Menucha is the popular author of sixty children's books,
eleven of which have already appeared in English, and a new
textbook Reader, "Sha'a Shel Menucha", for schools
THE GOOD MORNING ROUTINE - How to Wake Children Up in the
Morning is a very pressured time for most parents. Those who
work outside the house, leap out of bed as soon as they wake
up and have a look at the clock. "Time to get up!" they
invariably declare to one and all, themselves included.
Still, it is obvious that morning has not arrived for those
still curled up in their beds, eyes tightly shut, a peaceful
expression on their face, some so coiled in the chains of
sleep that seemingly an earthquake would not shake them or
wake them. The rest is a routine familiar to each household,
in its own manner.
The question we face is how to make getting up a more
pleasant feature of the day, a less traumatic experience, an
easier process, with less tension and pressure.
THE ALARM CLOCK
An obvious solution.
Children do not like to be woken up from a deep slumber. Why,
then, should we, their parents, be the boogey-people to
perform this unpleasant task? It is much more pleasant to
confer this chore upon some`one' who doesn't mind the job,
who won't get insulted at the negative reactions. Some `one'
like an alarm clock...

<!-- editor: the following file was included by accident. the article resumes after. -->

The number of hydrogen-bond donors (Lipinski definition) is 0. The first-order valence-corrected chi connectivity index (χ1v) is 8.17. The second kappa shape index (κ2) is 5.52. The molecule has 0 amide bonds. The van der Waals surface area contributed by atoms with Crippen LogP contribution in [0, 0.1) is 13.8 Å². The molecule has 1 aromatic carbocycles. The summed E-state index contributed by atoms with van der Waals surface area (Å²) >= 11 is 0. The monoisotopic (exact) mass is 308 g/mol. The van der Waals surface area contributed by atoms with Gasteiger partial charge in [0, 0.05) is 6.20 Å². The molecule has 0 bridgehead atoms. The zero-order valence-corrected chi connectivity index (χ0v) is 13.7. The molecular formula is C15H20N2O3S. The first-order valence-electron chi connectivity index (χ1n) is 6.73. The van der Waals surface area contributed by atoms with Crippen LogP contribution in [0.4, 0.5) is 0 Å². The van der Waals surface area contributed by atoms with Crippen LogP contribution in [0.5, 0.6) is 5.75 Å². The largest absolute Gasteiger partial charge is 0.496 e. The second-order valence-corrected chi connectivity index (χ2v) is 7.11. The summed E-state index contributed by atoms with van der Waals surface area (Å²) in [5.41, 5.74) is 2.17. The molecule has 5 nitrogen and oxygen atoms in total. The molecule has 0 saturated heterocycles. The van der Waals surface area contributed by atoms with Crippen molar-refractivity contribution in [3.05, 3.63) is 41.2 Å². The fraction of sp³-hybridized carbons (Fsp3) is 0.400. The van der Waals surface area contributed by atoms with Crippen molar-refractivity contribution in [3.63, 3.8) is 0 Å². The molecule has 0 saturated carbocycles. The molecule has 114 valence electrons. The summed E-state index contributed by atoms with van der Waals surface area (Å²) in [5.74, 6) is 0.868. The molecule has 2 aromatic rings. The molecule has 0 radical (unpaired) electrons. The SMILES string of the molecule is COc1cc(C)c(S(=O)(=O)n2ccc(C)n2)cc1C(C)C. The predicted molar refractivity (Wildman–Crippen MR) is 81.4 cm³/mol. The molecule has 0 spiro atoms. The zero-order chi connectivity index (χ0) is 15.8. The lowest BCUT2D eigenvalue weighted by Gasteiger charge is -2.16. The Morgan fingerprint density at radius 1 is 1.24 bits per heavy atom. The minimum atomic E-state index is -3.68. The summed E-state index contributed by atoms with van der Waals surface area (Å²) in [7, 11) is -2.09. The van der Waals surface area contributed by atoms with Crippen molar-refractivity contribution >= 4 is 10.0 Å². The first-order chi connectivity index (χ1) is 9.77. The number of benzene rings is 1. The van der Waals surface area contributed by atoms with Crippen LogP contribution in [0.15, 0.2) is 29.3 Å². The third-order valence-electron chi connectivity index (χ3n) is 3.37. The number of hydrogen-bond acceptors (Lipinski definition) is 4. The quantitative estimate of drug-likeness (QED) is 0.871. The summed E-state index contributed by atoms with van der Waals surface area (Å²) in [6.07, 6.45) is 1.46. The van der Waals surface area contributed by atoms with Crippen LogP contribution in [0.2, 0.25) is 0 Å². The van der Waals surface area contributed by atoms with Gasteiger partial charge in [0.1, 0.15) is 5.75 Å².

The question surfaces again: how can we make sure that the
children hear the clock - and heed its message?
To achieve this, we must connect the children to the clock,
to talk to each child at a time when he is relaxed, and to
arrive, together with the child, at the conclusion of a
specific cut-off period for sleeping, a time-on-the-clock
that will allow him sufficient leeway to organize and execute
all of his necessary preparations and get to school on time.
Children who are alert and vigorous can be allowed some extra
sleeping time if they prove themselves capable of achieving
the goal. Children who are slower in organizing themselves
should choose their own realistic time-to-rise. But the very
fact that they are included in the decision, and set their
own schedule, should be an excellent incentive, especially
since they will be required to set the alarm clock
themselves to the hour they have determined. This will
have made it into a project which they control and have an
interest in fulfilling.
In time, the child will become accustomed to getting up on
time, and he will no longer need the alarm clock. His own
biological clock will tell him when to get up - so long as
the parents continue to relegate this responsibility to the
child, and not usurp it themselves!
GETTING UP EARLIER